Belgian Beer: You’re Probably Doing It Wrong


A Belgian brewer once blew my mind by telling me that he was using the equivalent of Safale US-05 American ale yeast. He was understandably reluctant to let that information slip out. American yeast doesn’t make Belgian beer, does it? Well, of course it does. If it’s made in Belgium.

Ronald Mengerink’s brewery Dochter van de Korenaar provides an interesting case. It’s in Baarle Hertog, which quirky history made into a Belgian enclave surrounded by Dutch soil. Also, Mengerink is Dutch. His yeast is American, mostly. His beers are Belgian anyway—and not just because of where they are made. His sense of balance, attenuation—yes, he employs a multistep mash—and ample carbonation help to make the case. A dose of eccentricity and packaging with panache don’t hurt either.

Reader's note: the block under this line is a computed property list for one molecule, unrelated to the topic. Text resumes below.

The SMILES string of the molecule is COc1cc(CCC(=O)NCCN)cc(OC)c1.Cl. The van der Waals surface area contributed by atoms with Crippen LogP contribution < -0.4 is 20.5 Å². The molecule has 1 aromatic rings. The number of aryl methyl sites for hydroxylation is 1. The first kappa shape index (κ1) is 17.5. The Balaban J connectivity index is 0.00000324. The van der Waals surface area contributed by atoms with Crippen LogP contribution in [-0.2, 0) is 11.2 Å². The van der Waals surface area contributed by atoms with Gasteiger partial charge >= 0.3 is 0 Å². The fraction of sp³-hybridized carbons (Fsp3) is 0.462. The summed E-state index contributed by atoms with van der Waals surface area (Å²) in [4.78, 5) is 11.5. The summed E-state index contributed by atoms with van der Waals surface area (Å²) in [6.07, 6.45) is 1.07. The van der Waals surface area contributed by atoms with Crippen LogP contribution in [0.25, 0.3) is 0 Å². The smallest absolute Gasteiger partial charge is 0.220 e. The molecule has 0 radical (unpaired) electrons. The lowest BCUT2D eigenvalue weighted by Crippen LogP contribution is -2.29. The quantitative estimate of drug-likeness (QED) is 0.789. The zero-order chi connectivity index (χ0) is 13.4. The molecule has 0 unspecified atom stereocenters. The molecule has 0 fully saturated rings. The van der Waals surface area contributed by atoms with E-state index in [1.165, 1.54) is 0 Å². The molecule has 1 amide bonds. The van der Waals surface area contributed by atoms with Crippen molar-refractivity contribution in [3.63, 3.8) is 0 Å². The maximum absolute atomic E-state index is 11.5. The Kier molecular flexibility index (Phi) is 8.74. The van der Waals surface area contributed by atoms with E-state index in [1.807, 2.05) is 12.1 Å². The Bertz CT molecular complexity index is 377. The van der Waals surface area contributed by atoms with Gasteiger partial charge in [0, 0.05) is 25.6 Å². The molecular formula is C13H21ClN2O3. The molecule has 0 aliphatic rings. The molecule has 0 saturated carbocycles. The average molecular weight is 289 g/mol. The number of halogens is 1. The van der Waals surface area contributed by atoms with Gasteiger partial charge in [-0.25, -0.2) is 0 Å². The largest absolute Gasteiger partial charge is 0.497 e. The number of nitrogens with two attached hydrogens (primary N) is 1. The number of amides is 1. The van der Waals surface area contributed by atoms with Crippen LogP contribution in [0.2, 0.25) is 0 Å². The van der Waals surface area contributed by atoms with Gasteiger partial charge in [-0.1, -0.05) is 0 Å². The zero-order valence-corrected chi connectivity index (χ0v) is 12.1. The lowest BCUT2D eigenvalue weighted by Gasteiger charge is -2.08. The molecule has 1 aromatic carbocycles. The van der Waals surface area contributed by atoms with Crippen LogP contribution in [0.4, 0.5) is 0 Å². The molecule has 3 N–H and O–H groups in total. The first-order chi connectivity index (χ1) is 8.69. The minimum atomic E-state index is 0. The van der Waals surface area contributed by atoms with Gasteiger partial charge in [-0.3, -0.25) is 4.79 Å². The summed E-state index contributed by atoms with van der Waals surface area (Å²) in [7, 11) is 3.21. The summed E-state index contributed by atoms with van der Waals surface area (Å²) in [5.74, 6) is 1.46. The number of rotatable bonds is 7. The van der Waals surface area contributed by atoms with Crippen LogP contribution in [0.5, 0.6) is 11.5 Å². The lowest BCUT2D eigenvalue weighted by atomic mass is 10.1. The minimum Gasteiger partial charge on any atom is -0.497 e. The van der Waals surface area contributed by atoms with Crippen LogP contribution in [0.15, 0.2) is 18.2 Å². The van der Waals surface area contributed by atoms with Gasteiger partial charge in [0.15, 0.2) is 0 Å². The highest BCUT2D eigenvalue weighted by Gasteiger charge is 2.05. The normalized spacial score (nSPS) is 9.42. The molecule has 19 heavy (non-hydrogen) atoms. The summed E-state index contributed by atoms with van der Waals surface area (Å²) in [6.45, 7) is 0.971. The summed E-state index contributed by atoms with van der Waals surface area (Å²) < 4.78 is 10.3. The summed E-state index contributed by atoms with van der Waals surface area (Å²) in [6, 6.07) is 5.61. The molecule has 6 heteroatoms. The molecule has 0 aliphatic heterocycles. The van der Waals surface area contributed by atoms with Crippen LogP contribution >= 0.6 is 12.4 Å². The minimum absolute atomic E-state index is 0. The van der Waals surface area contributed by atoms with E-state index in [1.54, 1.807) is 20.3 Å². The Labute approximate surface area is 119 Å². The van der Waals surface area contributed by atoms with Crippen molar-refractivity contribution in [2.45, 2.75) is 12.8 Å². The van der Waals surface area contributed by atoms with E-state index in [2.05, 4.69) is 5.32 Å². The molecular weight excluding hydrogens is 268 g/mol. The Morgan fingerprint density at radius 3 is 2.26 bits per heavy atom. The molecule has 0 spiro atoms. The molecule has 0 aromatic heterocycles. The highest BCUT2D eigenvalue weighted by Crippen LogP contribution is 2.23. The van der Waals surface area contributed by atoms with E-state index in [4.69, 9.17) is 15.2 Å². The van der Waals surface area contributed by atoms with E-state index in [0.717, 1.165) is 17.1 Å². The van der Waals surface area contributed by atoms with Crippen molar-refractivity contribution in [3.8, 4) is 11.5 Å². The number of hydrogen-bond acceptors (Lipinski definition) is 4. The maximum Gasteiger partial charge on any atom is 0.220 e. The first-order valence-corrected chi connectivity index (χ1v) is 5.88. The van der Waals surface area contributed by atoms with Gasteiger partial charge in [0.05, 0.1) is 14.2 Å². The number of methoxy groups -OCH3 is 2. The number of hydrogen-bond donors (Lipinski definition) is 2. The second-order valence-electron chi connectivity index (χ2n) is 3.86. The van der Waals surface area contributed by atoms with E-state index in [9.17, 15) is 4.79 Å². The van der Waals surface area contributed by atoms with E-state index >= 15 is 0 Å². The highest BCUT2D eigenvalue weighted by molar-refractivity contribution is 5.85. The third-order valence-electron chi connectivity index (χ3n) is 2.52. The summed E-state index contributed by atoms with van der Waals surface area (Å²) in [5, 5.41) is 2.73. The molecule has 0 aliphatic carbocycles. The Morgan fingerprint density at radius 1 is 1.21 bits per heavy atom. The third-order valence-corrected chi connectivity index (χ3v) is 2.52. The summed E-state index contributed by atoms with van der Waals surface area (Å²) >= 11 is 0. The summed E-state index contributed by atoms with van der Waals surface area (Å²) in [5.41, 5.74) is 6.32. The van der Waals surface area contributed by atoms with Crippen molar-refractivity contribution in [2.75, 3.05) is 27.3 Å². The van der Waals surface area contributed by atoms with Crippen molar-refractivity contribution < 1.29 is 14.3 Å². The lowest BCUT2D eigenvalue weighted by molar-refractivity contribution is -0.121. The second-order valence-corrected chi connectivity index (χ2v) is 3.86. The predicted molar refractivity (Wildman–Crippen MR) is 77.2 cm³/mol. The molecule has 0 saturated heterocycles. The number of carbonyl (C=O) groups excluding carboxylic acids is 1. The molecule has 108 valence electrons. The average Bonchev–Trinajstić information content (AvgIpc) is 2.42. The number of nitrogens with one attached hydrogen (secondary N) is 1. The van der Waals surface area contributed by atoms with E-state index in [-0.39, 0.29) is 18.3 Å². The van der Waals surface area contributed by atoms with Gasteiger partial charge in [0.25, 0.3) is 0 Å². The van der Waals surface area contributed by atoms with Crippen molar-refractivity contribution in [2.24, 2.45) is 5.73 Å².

Key Stats on a Few Belgian Favorites

Using the best information available—directly from the brewers when possible—here are selected metrics on a few well-known Belgian ales.


Mash schedule
142°F (61°C) for 15 minutes
154°F (68°C) for 25 minutes
162°F (72°C) for 30 minutes
and 170°F (77°C) for 10 minutes before sparging at 170°F (77°C)

IBUs: 38
Carbonation: 5.0 volumes

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